Anti-GPIb mediated thrombocytopenia: Implications for IVIG and other therapies

Platelets are small blood cells important for bleeding arrest. When vessel injury occurs, platelets aggregate to form a plug and support coagulation. Immune thrombocytopenia (ITP) is a disease where one’s immune system mistakenly attacks and produces autoantibodies that destroy one’s own platelets, leading to increased bleeding risk. The autoantibodies mainly target two platelet surface proteins essential for platelet hemostatic function; GPIIbIIIa and GPIb. Currently, around 20-30% of patients are refractory to therapies. It is unclear whether antibodies against GPIIbIIIa and GPIb cause ITP by the same mechanism, whether antibodies targeting these different proteins can be effectively treated by the same therapies, or whether some patients have more severe bleeding than others due to the specific type of antibodies in their blood. We propose to investigate whether antibodies against GPIb and GPIIbIIIa act differently by i) Binding to different sites (epitopes) on GPIb and GPIIbIIIa, ii) changing their physical structure and function, or iii) affecting patients’ responsiveness to therapies (e.g. IVIG and TPO). This study has already and will continue to provide significant insights into development of new diagnostic/therapeutic methods in aim of effectively managing this disease while avoiding unnecessary consumption of CBS product IVIG (an expensive and limited resource).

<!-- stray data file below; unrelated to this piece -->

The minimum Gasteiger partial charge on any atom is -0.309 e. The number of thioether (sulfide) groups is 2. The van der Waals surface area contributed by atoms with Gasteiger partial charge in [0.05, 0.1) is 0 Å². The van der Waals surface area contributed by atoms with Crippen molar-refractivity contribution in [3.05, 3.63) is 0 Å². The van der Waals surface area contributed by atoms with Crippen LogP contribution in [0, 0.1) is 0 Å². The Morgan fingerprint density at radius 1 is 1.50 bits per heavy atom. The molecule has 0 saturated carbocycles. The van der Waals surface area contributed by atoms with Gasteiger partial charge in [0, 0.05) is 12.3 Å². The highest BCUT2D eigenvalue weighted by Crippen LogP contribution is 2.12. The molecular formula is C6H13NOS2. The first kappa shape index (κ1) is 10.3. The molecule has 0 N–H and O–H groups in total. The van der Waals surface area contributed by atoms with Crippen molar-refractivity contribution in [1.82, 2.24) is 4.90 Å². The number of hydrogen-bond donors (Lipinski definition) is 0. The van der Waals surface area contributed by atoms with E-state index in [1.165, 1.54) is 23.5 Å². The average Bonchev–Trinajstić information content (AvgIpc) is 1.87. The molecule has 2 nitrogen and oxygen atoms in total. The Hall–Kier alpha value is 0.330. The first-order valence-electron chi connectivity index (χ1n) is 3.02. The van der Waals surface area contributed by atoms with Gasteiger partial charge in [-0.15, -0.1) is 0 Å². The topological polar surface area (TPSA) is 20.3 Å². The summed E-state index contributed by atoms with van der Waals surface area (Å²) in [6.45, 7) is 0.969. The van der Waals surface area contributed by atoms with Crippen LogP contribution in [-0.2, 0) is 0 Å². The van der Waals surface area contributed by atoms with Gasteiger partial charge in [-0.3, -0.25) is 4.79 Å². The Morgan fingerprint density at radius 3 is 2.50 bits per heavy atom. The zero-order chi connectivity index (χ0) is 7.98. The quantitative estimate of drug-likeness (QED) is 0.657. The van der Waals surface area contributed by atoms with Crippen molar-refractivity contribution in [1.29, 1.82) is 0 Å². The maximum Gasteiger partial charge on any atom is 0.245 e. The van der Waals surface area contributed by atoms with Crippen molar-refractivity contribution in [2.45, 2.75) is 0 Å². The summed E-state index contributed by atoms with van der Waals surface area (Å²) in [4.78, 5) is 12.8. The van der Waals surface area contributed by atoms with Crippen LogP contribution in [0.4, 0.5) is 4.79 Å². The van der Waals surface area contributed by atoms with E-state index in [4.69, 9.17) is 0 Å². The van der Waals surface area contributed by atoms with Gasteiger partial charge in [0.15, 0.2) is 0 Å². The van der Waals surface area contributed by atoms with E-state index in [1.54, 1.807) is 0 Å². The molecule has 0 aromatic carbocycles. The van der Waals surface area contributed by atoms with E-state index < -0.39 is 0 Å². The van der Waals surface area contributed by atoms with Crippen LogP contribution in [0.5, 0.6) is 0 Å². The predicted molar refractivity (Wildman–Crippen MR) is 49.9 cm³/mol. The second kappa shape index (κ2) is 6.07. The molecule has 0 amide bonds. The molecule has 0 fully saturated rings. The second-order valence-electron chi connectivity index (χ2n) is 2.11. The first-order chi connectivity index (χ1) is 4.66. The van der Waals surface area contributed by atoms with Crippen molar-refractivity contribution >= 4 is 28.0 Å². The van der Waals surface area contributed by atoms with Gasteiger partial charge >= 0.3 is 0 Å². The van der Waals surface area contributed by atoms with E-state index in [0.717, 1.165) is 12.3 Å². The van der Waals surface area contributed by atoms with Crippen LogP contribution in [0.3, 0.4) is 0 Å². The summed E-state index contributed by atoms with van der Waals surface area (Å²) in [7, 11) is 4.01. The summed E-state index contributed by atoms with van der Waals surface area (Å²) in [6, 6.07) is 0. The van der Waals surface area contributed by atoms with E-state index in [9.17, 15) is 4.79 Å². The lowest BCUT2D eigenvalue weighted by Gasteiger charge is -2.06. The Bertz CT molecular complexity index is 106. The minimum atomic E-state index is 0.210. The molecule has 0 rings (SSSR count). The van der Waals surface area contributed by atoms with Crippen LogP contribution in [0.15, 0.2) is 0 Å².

Principal Investigator / Supervisor
NI, Heyu
Co-Investigator(s) / Trainee
St. Michael's Hospital
Intramural Research Grant Program
Total Amount Awarded
Project Start Date
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